Generally speaking, it's more of the same Skylanders we've come to know and love - the same mix of co-op exploration, battling and light puzzle-solving we've grown accustomed to over the years. Throughout the level, familiar laser puzzles cropped up, each more complex than the last, requiring you to rotate lasers and shift blocks around to point them at a pair of stone lion faces to open a gate - standard Skylanders fare, really. In keeping with the spirit of SuperChargers though, the traditional lock puzzles (you know the ones - with the fat green blob with the silly tongue), see the fuzzy green goblin creatures sat in a hovercraft this time, zooming through a maze of cogs and rotating discs to a key at the end, which opens up the locked door. An enhanced version of the now-traditional Skystones card-based minigame is also promised, although we didn't actually get to see how Skystones Overdrive differed from previous iterations.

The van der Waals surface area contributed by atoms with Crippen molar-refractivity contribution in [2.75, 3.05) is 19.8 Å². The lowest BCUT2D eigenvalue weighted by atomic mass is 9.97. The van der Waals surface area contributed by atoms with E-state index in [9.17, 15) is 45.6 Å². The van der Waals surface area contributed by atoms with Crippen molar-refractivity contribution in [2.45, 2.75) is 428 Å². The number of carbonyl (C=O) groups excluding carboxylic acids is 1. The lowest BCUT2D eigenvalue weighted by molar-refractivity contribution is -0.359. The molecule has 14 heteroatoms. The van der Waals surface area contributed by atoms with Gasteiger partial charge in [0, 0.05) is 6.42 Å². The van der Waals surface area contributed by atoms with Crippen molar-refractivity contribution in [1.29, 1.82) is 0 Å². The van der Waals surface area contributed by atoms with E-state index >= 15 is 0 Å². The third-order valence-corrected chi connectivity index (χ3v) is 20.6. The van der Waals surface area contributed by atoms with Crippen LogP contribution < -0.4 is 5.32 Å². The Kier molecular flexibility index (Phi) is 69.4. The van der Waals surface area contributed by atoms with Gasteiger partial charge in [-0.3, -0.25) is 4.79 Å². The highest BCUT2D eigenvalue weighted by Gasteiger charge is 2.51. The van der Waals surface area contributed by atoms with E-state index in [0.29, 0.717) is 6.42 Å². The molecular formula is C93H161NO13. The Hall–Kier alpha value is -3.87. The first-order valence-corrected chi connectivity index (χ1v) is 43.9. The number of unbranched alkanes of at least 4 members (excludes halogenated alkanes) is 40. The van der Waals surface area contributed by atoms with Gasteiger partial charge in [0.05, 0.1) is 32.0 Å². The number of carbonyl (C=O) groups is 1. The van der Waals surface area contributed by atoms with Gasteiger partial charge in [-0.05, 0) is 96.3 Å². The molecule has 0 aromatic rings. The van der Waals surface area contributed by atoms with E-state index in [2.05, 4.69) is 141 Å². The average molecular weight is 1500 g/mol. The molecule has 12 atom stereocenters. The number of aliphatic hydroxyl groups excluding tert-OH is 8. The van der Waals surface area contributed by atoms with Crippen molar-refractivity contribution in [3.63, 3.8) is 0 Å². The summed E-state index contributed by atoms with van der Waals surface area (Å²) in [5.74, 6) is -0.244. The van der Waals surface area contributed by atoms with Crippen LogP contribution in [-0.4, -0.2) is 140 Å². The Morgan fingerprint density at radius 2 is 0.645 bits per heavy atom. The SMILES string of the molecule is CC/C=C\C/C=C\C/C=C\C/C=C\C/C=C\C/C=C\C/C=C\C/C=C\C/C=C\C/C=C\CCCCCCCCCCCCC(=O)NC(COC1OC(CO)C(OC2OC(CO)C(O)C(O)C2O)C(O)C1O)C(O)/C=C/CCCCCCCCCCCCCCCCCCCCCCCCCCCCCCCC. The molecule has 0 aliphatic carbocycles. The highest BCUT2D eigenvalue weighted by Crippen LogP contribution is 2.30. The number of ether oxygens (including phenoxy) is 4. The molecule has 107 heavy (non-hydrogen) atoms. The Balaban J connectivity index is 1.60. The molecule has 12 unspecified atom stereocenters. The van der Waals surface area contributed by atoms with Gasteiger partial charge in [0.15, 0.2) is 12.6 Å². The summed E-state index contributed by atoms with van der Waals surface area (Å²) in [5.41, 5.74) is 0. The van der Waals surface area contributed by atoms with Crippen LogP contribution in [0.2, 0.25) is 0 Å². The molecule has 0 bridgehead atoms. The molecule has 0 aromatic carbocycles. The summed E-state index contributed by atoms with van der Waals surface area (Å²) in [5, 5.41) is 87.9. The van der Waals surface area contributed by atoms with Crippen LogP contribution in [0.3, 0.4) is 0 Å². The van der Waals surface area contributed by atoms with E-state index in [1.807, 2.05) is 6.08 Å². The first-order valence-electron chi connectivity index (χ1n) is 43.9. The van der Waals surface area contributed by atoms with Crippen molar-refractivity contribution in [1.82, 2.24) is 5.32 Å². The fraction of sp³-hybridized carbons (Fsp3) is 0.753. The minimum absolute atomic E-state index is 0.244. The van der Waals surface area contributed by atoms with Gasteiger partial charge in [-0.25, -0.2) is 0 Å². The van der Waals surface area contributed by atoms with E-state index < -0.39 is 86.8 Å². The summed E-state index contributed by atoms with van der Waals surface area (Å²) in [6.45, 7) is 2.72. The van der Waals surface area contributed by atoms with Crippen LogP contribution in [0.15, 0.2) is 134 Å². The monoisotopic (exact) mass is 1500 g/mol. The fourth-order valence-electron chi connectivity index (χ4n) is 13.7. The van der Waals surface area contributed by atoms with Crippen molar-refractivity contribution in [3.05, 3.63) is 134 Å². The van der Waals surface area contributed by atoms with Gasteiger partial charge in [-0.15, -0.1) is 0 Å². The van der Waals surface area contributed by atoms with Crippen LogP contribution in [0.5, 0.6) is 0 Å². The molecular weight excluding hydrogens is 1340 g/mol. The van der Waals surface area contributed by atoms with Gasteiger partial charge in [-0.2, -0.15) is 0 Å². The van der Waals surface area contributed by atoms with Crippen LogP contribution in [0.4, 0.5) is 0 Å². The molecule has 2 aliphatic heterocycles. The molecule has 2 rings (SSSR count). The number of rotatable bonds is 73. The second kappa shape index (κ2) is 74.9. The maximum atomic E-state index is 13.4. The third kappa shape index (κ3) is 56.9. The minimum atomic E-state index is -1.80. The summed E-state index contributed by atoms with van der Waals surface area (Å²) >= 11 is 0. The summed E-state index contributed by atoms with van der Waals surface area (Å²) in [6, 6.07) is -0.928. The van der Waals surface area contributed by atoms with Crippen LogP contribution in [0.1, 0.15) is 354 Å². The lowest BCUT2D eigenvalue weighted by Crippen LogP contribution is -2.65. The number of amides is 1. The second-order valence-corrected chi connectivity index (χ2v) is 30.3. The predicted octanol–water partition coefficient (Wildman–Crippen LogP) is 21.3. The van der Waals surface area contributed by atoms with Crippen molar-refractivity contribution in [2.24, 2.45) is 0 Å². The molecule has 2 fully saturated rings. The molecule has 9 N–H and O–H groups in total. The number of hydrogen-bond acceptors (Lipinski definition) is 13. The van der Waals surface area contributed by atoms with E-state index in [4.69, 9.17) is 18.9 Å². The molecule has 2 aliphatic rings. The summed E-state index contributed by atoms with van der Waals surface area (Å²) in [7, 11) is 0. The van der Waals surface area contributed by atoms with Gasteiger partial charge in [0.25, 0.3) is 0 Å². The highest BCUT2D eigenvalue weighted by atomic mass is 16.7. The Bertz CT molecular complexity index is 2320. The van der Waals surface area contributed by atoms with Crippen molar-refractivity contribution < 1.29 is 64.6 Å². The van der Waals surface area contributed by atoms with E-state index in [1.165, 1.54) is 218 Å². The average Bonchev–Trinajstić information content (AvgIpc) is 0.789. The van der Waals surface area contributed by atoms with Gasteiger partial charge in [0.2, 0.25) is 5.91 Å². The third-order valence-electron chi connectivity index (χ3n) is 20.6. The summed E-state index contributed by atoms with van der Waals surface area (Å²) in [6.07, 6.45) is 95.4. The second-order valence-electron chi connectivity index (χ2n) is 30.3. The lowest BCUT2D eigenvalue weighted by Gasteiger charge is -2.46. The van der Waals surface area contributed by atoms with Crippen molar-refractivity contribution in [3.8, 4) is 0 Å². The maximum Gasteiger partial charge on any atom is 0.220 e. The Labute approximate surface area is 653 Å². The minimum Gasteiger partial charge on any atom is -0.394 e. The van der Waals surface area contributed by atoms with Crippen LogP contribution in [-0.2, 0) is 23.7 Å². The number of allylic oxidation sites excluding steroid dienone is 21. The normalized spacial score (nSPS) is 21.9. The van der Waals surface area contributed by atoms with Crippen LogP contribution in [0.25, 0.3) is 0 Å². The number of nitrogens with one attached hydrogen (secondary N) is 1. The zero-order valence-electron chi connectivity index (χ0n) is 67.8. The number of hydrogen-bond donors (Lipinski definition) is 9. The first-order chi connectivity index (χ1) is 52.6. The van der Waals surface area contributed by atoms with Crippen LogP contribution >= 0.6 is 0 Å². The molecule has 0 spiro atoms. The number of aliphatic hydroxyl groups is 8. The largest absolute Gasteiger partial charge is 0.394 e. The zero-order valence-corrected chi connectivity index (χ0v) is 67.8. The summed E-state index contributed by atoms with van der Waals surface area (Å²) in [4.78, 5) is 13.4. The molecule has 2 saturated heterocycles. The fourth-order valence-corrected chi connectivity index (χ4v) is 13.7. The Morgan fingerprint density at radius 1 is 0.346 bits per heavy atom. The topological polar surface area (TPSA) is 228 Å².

Next we jumped ahead to see how the various vehicle sections worked - starting with a land-based track. Using the fire-element drag racer, Hot Streak, the first half of the stage involved racing around a course at high speed, over jumps and around hairpin bends, collecting up the new vehicle-specific currency, Gear Bits. It's probably worth mentioning here that while the game only supports one vehicle at any one time, these sections are still fully co-op, with one player taking over the driving, while the other handles the guns. Enemy vehicles made appearances from time to time, dropping pesky mines to avoid, while tracks off the beaten path hid collectable mods for the land-based vehicles. The second half of the stage meanwhile, was a tad more puzzley than high-octane speedy racing - in order to open a locked gate, you needed to ring two bells. Bells which were placed just over a couple of jumps, with twisty hairpin bends, near-vertical sections of track and enemies littering the lead up to them. After launching ourselves off each of the ramps to ring each of the bells, the door unlocked, and on we went.